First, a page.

The first-ever conference of Jewish learning in the Azerbaijan capital of Baku attracted roughly 300 people on September 11.
The Limmud event offered over 15 sessions for adults including a discussion of the state of antisemitism in the past and present and what needs to be done to combat the problem, the significance of yiddish, and master classes in candle making. There was separate programming for the attracted 60 youth, between the ages of 6 and 15, who were separated into three age groups. The younger groups focused on arts and crafts and quizzes on Jewish themes, while the older age group discussed important topics, such as Tikkun Olam. The entertainment at the conference was met with great excitement as musicians from Israel performed with musicians from their own Jewish communities.
“I have been coming to Azerbaijan for business for over 30 years, and very early on I learned that it is a uniquely tolerant country that loves its people,” said president of Limmud FSU Aaron G. Frenkel. “It is our very first event here, and it will certainly not be our last.”
However, this event wouldn't have been possible without the help of volunteers, as expressed by Limmud FSU co-founder Sandy Cahn. “We have found this a particularly inspiring event. The energy of the organizing committee and volunteers has been palpable, and we are especially inspired by the age of the volunteers – most are in their early 20s,” said Cahn.
Marc Schneier, a leader in promoting ethnic and religious tolerance, gave a session about the special role Azerbaijan has in encouraging the development in the relations between Muslim countries and Israel, as well as the Jewish world. “There are 57 Muslim countries across the globe, and Azerbaijan, and the country’s president, are a role model for other Muslim countries where relations with Israel are concerned, and where respect for the local Jewish community is concerned. Azerbaijan is the foremost example in the Muslim world of inter-community relations, tolerance and coexistence,” said Schneier.
Further suggesting that events such as these can help change the mindset of other Muslim countries is the rabbi of the Ashkenazi Jewish community in Turkey, Rabbi Mendy Chitrik. “Normalizing Jewish life in Muslim countries helps normalize relations between Muslims and Israel,” Chitrik said in his talk about the rebirth of Jewish communities in Muslim countries.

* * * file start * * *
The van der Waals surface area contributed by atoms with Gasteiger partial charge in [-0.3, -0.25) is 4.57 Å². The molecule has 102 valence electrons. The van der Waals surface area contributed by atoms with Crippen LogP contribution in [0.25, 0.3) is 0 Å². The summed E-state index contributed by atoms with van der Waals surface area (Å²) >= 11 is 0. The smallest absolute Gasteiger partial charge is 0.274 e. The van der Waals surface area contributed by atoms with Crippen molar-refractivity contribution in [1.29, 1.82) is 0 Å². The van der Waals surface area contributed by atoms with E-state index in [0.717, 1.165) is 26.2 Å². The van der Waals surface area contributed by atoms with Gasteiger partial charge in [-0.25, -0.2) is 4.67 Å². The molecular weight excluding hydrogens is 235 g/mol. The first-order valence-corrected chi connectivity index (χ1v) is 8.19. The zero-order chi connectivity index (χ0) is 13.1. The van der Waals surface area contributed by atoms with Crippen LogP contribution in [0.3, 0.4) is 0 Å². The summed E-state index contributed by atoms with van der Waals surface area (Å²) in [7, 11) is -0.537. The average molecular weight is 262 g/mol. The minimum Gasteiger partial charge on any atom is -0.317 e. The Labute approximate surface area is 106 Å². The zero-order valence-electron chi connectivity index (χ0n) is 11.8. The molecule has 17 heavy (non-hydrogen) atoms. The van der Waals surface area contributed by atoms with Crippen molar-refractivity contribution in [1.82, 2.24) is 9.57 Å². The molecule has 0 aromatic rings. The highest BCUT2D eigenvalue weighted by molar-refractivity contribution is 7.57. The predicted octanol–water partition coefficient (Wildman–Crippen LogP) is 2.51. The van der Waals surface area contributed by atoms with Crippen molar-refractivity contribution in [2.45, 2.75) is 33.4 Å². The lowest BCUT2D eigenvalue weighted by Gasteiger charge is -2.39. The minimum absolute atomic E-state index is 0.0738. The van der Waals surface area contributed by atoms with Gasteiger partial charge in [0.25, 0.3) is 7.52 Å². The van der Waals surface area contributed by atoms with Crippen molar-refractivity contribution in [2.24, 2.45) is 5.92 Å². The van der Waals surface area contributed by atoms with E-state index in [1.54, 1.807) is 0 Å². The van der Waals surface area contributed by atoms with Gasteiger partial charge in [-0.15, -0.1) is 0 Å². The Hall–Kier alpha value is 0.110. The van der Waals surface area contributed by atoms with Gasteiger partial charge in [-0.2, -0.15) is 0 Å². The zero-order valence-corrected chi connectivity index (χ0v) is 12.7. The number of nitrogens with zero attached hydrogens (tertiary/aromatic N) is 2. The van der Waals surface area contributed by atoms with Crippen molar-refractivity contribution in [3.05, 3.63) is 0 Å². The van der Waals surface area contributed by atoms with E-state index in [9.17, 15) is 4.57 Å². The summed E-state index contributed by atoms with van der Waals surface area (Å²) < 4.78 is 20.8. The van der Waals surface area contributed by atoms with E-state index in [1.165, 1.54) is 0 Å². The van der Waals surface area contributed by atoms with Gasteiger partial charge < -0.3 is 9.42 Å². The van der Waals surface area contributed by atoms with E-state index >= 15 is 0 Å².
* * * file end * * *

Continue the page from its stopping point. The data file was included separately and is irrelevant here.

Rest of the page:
Also emphasizing this fundamental idea is Arthur Lenk, Israel’s former ambassador to Azerbaijan, in his session. Based on the educational approach of the ORT network of schools in Israel, Lenk is working to help the Azerbaijan Education Ministry implement the STEAM education model. “In the early years after the creation of Azerbaijan as an independent country following the break-up of the Soviet Union, the nature of the multiple areas of interface with Israel was always kept quiet,” said Lenk. “Now there is an identification between Azerbaijanis and Israelis that has led the government to understand that the ORT model can be replicated in Azerbaijan. It in turn will lead to Azerbaijan presenting Israel as a center for expertise in education.”
Limmud FSU events have reached roughly 80,000 Russian-speaking Jews around the world since its first conference 16 years ago. “This event is an important part of the deepening cooperation between the World Zionist Organization and Limmud FSU for building strong community Resilience,” explained Head of the WZO’s Department for Combating Antisemitism & Enhancing Resilience Raheli Baratz-Rix. “Together we are effectively reaching out with Jewish education to Russian-speaking communities.”
The Limmud event comes as a positive note in a region that has seen the recent conflict between Azerbaijan and Armenia. After a series of border disputes and the death of over 200 people, the conflict ended in a ceasefire four days ago. This conflict was the result of ongoing clashes between Azerbaijan and Armenia since a six-week war in 2020 over Karabakh ended with the death of thousands. Despite peace efforts from Russia and other countries, tensions remain high between Azerbaijan and Armenia, with periodic exchanges of fire.